The Mississippi River. Despite the riverís strong influence on Delta culture, the Mississippi River as an exhibition theme appeared to be the least popular subject for all seven states. Of those museums reporting to have long-term displays, only 23% or 74 museums stated that they interpret the Mississippi River and its physical landscape, including natural disasters and the transformation of the natural environment. However, each state had a minimum of three survey participants reporting the Mississippi River as its main exhibition focus. Missouri was most apt to have museum displays of this nature with 33% or 11 permanent displays. Contrary to Missouri, Kentucky had the least with only 13% or three displays. The most common interpretation listed on the survey form was the flood of 1927 which is shared by 13 museums. The importance of wildlife, wetlands, and the conservation of nature in general was commented on by nine museums. Likewise, the Mississippi Riverís effect on the culture of various population groups, namely Native American. African-Americans, Euro Americans, and Cajuns, also appears to be a prevalent interpretation (6).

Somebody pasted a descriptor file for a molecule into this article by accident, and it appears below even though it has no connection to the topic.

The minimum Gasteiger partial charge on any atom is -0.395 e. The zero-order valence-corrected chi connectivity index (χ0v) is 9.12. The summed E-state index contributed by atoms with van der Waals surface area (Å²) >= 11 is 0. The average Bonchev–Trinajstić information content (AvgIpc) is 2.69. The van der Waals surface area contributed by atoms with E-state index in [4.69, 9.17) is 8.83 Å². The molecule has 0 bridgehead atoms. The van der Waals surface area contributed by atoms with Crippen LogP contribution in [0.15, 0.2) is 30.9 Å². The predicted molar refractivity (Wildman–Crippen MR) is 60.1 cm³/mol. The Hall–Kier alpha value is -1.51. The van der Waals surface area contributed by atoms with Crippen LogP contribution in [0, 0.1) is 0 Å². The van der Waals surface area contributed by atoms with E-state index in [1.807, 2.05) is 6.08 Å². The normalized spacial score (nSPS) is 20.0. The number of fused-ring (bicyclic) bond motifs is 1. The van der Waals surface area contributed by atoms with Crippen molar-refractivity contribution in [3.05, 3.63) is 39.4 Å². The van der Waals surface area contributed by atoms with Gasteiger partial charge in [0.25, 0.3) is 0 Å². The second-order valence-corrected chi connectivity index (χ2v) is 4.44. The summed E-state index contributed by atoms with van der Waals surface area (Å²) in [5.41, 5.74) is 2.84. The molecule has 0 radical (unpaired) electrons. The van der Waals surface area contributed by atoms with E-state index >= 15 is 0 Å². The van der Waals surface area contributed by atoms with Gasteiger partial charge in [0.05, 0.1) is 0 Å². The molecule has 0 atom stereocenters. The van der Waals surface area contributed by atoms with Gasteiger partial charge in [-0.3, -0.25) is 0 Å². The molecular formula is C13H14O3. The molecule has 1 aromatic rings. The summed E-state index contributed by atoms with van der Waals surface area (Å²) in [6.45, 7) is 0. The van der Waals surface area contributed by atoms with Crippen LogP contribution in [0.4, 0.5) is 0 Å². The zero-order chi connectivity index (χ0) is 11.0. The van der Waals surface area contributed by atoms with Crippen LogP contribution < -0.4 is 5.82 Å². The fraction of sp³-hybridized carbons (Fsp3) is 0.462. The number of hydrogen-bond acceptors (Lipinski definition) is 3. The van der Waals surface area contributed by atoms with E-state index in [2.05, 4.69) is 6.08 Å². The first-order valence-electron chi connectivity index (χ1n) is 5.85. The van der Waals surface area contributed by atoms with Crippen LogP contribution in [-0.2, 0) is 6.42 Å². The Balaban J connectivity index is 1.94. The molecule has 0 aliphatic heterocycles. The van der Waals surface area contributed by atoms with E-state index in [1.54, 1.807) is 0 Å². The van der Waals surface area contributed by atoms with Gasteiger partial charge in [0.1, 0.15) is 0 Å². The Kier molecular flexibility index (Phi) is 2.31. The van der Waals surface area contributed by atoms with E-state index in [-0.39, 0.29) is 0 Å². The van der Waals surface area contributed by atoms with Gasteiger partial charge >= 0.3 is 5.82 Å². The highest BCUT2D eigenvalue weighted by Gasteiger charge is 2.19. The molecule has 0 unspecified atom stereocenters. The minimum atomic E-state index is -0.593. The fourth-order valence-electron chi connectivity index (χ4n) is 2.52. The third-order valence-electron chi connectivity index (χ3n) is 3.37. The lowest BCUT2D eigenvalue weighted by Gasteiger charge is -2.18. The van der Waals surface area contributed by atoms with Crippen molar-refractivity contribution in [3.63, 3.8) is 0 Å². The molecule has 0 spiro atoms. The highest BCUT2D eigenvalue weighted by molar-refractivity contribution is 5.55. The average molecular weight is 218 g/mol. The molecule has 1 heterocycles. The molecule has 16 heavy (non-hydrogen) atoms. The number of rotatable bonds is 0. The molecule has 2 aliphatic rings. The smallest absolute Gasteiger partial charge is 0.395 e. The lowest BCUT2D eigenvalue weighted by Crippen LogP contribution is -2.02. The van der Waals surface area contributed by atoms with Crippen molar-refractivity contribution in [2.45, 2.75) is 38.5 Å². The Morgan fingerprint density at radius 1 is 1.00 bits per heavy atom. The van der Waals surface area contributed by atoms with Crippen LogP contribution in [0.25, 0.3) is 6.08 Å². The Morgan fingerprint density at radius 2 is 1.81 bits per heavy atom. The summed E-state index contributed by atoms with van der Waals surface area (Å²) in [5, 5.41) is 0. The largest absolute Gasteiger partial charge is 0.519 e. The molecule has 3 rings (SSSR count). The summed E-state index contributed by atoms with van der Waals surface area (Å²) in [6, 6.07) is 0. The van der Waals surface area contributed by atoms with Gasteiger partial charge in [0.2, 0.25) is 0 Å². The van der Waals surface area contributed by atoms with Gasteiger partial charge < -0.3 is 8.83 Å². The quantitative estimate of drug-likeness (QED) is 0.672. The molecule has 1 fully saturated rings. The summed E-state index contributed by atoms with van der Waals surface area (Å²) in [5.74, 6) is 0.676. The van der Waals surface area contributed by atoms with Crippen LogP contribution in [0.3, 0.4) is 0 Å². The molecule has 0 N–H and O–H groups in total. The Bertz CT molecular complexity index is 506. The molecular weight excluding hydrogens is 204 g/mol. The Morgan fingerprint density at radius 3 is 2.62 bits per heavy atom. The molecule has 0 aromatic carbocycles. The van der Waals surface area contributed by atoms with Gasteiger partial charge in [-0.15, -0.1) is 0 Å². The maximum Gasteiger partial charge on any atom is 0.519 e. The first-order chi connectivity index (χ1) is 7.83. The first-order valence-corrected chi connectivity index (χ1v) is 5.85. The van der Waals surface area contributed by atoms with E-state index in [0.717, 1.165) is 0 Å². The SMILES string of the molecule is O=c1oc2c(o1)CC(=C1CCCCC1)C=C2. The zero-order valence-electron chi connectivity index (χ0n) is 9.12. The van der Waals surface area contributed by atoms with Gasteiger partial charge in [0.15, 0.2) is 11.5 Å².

Museum Collections. With 95% or 331 museums reporting affirmatively, almost all survey respondents had tangible objects that Conclusion they own and/or care for. Most of these museums also housed permanent exhibitions in their facilities. However, of the 91% or 319 museums who reported that they had long-term displays, seven responded that they did not have permanent collections for which they were responsible. This might mean that although these museums actually cared for the items they exhibited, they might be borrowing objects as opposed to owning them and thus had difficulty interpreting the question. The items collected by Delta region museums varied widely and reflected the specific mission of the museum itself. They types of objects identified on the survey form ran the gamut from Egyptian artifacts to taxidermies, Civil War artifacts to ship models, Norman Rockwell paintings to an electric chair, etc. Although history museums. For example, may be more inclined to store documents and artifacts, Delta region museums were not necessarily more apt to acquire one type of collection over another.